When categorized according to the extent of involvement, the following are observed:

  1. alopecia areata, accounts for the partial loss of scalp hair,
  2. alopecia totalis comes with a 100% loss of scalp hair and
  3. alopecia Universalis, that is 100% loss of body hair

   3. Telogen Effluvium (Te)

 This is an abnormality of hair cycling resulting in excessive loss of telogen (the resting phase of hair cycles) hairs most commonly found in women. This disorder is usually noticed as an increased amount of loose hairs on the hairbrush or shower floor. The loss of hair ranges from 100 to 300 hairs daily, and it is thought that TE may unmask the previously unrecognized Androgenetic Alopecia. The reason behind TE is usually found to be stress, including other reasons such as thyroid, pituitary diseases, some sort of medication, childbirth to mention a few. In most cases, no cause is found. It usually begins two to four months after the causative event and will probably last for several months. TE is a temporary condition and hair regrowth is possible, unlike other hair loss conditions. TE presents in three forms: 

 

  1. Acute telogen effluvium, which comes as the shedding of hair that is expected to cease within 3 to 6-month.
  2. Chronic diffuse telogen hair loss, where the hair shedding lasts longer than 6 months. The causes of this type of hair loss include thyroid disorders, acrodermatitis, profound iron deficiency anemia, and malnutrition.
  3. Chronic telogen effluvium (CTE) which comes as the most common cause of hair loss in women, affects 30% of females, mostly between the ages of 30 and 60 years old. CTE comes as a relative change in the proportion of growing to rest hair with most cases have excessive shedding of hair being present for at least 6 months. Studies show that 95% of CTE cases caused due to nutritional imbalance involving the essential amino acid L-lysine and iron. To name other common causes of CTE, it includes drugs, thyroid disease, and childbirth. 

 

  1. Cicatricial Alopecia (Scarring Alopecia)

 It is a group of rare hair disorders that result from a condition damaging the scalp and hair follicle, affecting areas including an underlying scalp that is scarred, sclerosed, or atrophic. The disorder destroys the hair follicle replacing the follicles with scar tissue causing permanent hair loss. Cicatricial Alopecia includes conditions such as autoimmune diseases such as discoid lupus erythematosus, scalp trauma, infections including tuberculosis and syphilis, and radiation therapy. It affects both adults and children alike and may be present as primary or secondary Cicatricial Alopecia. 

 

  1. Chemotherapy-Related Alopecia

 When caused by chemotherapy, alopecia varies from slight thinning of the hair to complete baldness. Depending on the choice of drugs and the dose, the extent of alopecia varies. Those drugs causing severe alopecia include methotrexate, vinblastine, adriamycin, ifosphamide, vincristine and taxoids to mention a few. The severity of alopecia depends on the combination of the drugs used which is the case with many treatment regimes. This kind of chemotherapy-related Alopecia is rated as one of the most severe, troublesome, and traumatic chemotherapy-related side effects. This hair loss is not permanent and the hair is sure to grow back once the treatment ends.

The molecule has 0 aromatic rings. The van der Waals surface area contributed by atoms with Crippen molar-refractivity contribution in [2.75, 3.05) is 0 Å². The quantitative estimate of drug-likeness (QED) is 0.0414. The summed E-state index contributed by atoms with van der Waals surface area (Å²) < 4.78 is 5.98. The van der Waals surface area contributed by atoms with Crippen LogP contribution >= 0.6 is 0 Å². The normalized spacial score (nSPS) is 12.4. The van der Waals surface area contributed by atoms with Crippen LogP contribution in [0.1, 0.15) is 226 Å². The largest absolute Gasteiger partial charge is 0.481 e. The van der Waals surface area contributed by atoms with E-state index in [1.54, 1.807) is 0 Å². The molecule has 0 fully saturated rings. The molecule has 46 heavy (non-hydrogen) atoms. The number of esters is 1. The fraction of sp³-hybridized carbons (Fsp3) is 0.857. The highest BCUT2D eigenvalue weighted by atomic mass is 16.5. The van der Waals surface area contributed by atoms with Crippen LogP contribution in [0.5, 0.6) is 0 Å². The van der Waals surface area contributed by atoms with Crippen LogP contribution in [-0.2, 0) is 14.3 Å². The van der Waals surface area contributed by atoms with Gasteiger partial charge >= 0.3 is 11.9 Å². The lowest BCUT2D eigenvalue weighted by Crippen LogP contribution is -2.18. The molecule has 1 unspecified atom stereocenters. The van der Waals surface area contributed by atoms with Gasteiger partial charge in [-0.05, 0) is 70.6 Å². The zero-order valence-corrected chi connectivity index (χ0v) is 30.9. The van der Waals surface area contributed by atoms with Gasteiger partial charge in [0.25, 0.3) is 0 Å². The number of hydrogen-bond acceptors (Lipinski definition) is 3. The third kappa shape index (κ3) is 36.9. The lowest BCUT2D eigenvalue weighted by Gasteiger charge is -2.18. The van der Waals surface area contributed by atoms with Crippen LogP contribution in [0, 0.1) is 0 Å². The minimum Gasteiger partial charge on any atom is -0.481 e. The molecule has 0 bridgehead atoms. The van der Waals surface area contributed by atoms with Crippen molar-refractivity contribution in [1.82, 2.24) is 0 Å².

1. Traumatic Alopecia

 Being the most common cause of hair loss of some ethnic backgrounds mainly women of African/ Caribbean descent, it is caused as a result of hair grooming techniques by the use of hair reshaping products such as relaxers, straightener, hot combs, foam rollers, and permanent wave products along with hair braiding methods. Due to damage to follicles over time, this type of alopecia is divided into three categories:

 

a.Traction Alopecia, 

This results from persistent pulling by tight rollers, tight braiding, or ponytails. Also use of blow dryers, vigorous combing, brushing and bleaching of hair accelerates hair breakage. Whereas thinning begins above the ears and forehead, the causative styling methods, if not stopped, could cause irreversible hair loss destroying hair follicles. 

b.Chemical Alopecia, 

The use of commercial relaxer and styling products are the underlying cause of this kind of alopecia. While the products contain chemicals like thioglycolates, creating curls or straightening the hair destroys the disulphide bonds of keratin. Also, these chemicals have irritant effects on the scalp resulting in hair shaft damage, inflammation of the scalp and loss of hair roots. The ultimate result is irreversible damage to hair follicles.

c.Hot-Comb Alopecia, 

This is also known as follicular degeneration syndrome resulting from excessive use of pomades with a hot comb or iron leading to the gradual destruction of hair follicles. As pomades come in contact with a hot comb or hot iron, it liquefies and drips down the hair shaft into the follicle. As a result, chronic inflammatory folliculitis leads to scarring alopecia and subsequent permanent hair loss. The thinning is usually at the crown spreading evenly throughout the head making the condition irreversible.